Preview Daimorf’s Fall ’16 Rodeo-Clown Collection, ‘I Cry So You Can Smile’


Preview Daimorf’s Fall ’16 Rodeo-Clown Collection, ‘I Cry So You Can Smile’


Behind-the-scenes of Daimorf’s fall ’16 lookbook shoot
Photography: Jett Johnson

Designer Olivia Galov, of rising NYC label Daimorf, is proudly obsessed with clowns—something that’s inspired this season’s new look, as well as her party pursuits in Brooklyn nightlife. Though the iconic character has become loosely associated with fear in contemporary culture, Galov doesn’t relate to this, instead happily reveling in all things circus-associated, and especially sad clowns.

Her latest collection, which will debut Feb. 20 at the New York BBQ joint Johnny Utah’s, is an exploration of this campy aesthetic, lacing in western influences for a tongue-in-cheek lineup loaded with cow print and distressed denim. Daimorf designs gender non-conforming silhouettes, from a pair of wide-legged frilly red pants and matching crop-top, to a black topcoat with silver grommet detailing. Black-and-white striped prints echo the tents of a traveling circus, while silhouettes dance on the line of costume and ready-to-wear.

Still, there’s something subtly gritty about what she’s created, like a lone clown, who’s tirelessly traveling across the Chihuahuan Desert, their colorful attire wearing down with each mile. We went behind-the-scenes at Daimorf’s lookbook shoot during NYFW to catch a glimpse of Galov’s fall ’16 collection and further dissect this unusual, clownish craze.

Tell me about this season’s inspiration.

“The circus [and] clown aesthetic has been a part of my personal lifestyle for a while now, but it’s really been bleeding over into Daimorf. I took a lot from the extravagance and caricature of it all. I enjoyed imagining the Ringleader and what they might wear, as well as the following acts. It allowed me to be a lot more free with the design process than I might have been in the past. Although in a general response, I do find it interesting how culturally clowns, who once were meant for light-hearted entertainment, now have become so frightening to most. I’m excited to see how that aspect reflects in people’s reactions to this work.”

How has Daimorf grown from pervious collections?

“I’ve felt a lot of duplicities throughout this collection’s process. The theatrics that go in line with the circus aesthetic have allowed me to explore very different avenues of design that I would have never imagined possible within the strict-but-not-so-strict confines of the previous Daimorf ‘aesthetic.’ I tried to push away any ideals I had for the brand, and experiment with different colors and styles I may have dismissed previously before their final outcome even came to fruition.”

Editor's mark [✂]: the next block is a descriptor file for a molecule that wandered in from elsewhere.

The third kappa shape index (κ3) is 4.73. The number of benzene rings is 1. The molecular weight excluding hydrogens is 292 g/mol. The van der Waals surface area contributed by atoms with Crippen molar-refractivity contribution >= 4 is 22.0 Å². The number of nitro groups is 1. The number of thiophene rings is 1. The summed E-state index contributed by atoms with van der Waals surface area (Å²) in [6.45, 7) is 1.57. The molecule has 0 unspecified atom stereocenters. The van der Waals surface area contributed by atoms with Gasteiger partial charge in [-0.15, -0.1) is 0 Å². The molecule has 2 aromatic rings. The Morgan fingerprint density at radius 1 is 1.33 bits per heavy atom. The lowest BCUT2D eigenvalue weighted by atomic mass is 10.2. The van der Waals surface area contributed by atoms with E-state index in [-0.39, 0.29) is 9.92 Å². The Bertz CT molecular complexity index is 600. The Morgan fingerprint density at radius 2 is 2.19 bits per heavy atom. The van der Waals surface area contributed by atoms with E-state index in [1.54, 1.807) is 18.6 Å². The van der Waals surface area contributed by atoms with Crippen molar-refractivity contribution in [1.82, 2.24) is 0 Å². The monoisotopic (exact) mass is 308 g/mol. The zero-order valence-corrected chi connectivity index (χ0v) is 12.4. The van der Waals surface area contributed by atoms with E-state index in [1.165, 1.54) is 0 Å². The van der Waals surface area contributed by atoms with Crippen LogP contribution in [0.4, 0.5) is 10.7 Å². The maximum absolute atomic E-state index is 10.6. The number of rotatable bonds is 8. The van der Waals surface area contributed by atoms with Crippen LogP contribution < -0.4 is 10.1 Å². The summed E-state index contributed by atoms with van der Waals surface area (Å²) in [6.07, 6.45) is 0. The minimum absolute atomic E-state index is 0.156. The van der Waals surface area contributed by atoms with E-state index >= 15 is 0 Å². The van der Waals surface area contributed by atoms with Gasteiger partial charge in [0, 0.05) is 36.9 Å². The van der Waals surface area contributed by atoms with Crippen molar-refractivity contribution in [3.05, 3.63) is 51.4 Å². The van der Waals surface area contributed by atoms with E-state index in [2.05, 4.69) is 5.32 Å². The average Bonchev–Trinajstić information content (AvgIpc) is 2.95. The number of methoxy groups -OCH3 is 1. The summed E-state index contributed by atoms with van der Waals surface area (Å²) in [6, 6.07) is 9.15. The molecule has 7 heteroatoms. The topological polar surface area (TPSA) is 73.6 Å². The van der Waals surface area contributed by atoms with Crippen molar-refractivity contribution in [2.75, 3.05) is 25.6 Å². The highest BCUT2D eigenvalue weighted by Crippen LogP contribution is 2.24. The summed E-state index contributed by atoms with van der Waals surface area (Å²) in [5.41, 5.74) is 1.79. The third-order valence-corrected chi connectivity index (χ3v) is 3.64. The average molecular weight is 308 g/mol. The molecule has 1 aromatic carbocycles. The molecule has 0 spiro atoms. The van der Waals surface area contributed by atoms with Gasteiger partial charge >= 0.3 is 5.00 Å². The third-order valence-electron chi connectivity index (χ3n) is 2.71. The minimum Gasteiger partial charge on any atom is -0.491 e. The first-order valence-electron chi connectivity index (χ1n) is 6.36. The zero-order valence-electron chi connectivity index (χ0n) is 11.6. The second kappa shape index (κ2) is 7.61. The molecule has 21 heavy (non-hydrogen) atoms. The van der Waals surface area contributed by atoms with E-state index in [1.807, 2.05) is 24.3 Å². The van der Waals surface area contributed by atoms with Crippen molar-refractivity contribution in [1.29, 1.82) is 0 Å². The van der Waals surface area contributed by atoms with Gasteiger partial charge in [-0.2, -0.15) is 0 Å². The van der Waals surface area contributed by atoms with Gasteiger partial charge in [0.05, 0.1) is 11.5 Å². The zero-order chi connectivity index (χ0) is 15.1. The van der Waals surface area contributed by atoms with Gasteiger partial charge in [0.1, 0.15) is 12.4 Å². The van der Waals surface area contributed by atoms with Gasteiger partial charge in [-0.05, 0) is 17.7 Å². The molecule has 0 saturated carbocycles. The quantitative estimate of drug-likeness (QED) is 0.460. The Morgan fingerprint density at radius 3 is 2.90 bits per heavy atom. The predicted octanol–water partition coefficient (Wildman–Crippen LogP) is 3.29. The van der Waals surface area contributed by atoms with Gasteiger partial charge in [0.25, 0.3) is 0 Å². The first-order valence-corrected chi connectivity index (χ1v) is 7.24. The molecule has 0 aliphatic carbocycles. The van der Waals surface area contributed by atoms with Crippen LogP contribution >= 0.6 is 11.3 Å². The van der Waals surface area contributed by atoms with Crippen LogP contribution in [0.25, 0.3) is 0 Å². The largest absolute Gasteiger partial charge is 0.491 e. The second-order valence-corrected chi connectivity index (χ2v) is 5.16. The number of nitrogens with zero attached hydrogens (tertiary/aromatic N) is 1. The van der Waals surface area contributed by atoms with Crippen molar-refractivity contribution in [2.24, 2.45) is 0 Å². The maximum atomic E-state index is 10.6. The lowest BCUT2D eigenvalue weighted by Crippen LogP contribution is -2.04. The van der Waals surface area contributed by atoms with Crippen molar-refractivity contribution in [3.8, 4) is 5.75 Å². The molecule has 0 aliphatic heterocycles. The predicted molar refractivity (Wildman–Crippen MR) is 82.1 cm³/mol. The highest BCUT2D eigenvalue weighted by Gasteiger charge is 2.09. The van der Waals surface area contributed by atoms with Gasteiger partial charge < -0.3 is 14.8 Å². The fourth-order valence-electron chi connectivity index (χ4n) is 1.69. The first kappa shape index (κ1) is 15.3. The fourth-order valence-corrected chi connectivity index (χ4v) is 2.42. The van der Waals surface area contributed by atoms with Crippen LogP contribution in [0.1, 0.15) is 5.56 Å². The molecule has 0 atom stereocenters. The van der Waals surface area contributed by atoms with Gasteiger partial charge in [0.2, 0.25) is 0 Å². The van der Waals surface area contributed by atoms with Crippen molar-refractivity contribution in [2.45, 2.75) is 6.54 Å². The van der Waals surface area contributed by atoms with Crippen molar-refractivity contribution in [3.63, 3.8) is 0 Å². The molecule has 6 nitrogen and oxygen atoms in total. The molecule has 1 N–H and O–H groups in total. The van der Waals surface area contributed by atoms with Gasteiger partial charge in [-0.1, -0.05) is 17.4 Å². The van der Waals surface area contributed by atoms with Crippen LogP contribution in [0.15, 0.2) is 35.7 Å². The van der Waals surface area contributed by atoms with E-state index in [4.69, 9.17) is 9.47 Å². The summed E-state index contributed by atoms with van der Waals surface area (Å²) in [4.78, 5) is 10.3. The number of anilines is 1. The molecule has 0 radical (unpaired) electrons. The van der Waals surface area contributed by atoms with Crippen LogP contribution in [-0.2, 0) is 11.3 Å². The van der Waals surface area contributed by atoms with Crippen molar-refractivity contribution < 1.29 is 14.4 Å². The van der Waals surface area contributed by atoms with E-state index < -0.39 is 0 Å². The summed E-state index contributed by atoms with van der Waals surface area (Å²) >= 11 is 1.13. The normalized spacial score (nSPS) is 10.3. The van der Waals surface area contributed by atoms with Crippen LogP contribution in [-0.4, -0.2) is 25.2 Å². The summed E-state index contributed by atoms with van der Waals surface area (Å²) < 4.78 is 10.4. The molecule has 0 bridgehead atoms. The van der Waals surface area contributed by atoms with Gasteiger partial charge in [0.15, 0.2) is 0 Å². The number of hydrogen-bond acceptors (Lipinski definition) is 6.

Street-cast models play a chief role in Daimorf’s vision. How do you choose who wears your clothing?

“I love everyone who models for me; they’re the ones who give life to the clothing. They’re all beautiful, unique and alluring individuals who I feel best represent fashion’s future aesthetic. To me, they’re so much more than models. I chose people who I think look fabulous in the clothes—who can be themselves, not fake and also who someone else can see a morsel of themselves in. I feel like I am really designing for anyone and everyone at this point. I’ve developed a really like corny ‘live and let be’ outlook to life as of late, and I think if someone can wear Daimorf and feel their personal best in it, that’s all I want.”

What’s your relationship with clowns?

“I don’t know what my relationship with clowns is, really. My family really appreciates humor—my mom literally has a Jester tattooed on her forearm, [so] maybe it stems from that. Otherwise, I just enjoy the makeup, and all of the theatrical elements. It can be beautiful, sad, dramatic [or] comedic.”

There are subtle Western elements in this collection, which is an interesting complement to clown imagery.

“This collection is definitely ‘Rodeo-Clown’ themed. I love the western elements involved. I’m super excited for [my friend] Abby to DJ the show Feb. 20 at Johnny Utah’s, home of NYC’s one and only free mechanical bull—lots of slowed down Dolly Parton. I used cow print in the collection, and definitely took chaps and 10 gallon hats into account. I think they mix perfectly together and really help define the final outcome of this season.”

Daimorf welcomes you to laugh (or cry) during its fall ’16 presentation this Saturday, Feb. 20, at Johnny Utah’s, 25 W. 51st St. As Britney Spears once said, “There’s only two types of people in the world—the ones that entertain, and the ones that observe.” See the full invite, below: 




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